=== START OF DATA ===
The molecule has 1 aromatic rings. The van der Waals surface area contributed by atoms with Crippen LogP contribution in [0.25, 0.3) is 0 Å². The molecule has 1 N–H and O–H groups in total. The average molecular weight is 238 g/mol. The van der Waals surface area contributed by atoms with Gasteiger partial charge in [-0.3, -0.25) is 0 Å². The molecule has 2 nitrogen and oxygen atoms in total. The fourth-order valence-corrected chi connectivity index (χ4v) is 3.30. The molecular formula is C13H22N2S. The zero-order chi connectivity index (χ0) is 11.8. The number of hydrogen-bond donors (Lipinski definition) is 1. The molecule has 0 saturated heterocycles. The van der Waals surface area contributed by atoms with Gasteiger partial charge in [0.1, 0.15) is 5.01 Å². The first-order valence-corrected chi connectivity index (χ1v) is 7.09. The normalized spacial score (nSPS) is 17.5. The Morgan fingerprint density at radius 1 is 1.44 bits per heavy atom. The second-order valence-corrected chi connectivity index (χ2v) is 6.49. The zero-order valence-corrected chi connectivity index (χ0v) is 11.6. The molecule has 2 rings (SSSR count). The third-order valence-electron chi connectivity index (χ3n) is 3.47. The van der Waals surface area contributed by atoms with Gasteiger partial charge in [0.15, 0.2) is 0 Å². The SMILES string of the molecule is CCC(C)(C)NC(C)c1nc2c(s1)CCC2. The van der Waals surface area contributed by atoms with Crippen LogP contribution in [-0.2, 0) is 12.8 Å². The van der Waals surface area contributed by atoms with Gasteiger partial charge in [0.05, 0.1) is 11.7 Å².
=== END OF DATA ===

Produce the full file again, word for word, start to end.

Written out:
The molecule has 1 aromatic rings. The van der Waals surface area contributed by atoms with Crippen LogP contribution in [0.25, 0.3) is 0 Å². The molecule has 1 N–H and O–H groups in total. The average molecular weight is 238 g/mol. The van der Waals surface area contributed by atoms with Gasteiger partial charge in [-0.3, -0.25) is 0 Å². The molecule has 2 nitrogen and oxygen atoms in total. The fourth-order valence-corrected chi connectivity index (χ4v) is 3.30. The molecular formula is C13H22N2S. The zero-order chi connectivity index (χ0) is 11.8. The number of hydrogen-bond donors (Lipinski definition) is 1. The molecule has 0 saturated heterocycles. The van der Waals surface area contributed by atoms with Gasteiger partial charge in [0.1, 0.15) is 5.01 Å². The first-order valence-corrected chi connectivity index (χ1v) is 7.09. The normalized spacial score (nSPS) is 17.5. The Morgan fingerprint density at radius 1 is 1.44 bits per heavy atom. The second-order valence-corrected chi connectivity index (χ2v) is 6.49. The zero-order valence-corrected chi connectivity index (χ0v) is 11.6. The molecule has 2 rings (SSSR count). The third-order valence-electron chi connectivity index (χ3n) is 3.47. The van der Waals surface area contributed by atoms with Gasteiger partial charge in [0.15, 0.2) is 0 Å². The SMILES string of the molecule is CCC(C)(C)NC(C)c1nc2c(s1)CCC2. The van der Waals surface area contributed by atoms with Crippen LogP contribution in [-0.2, 0) is 12.8 Å². The van der Waals surface area contributed by atoms with Gasteiger partial charge in [0.05, 0.1) is 11.7 Å².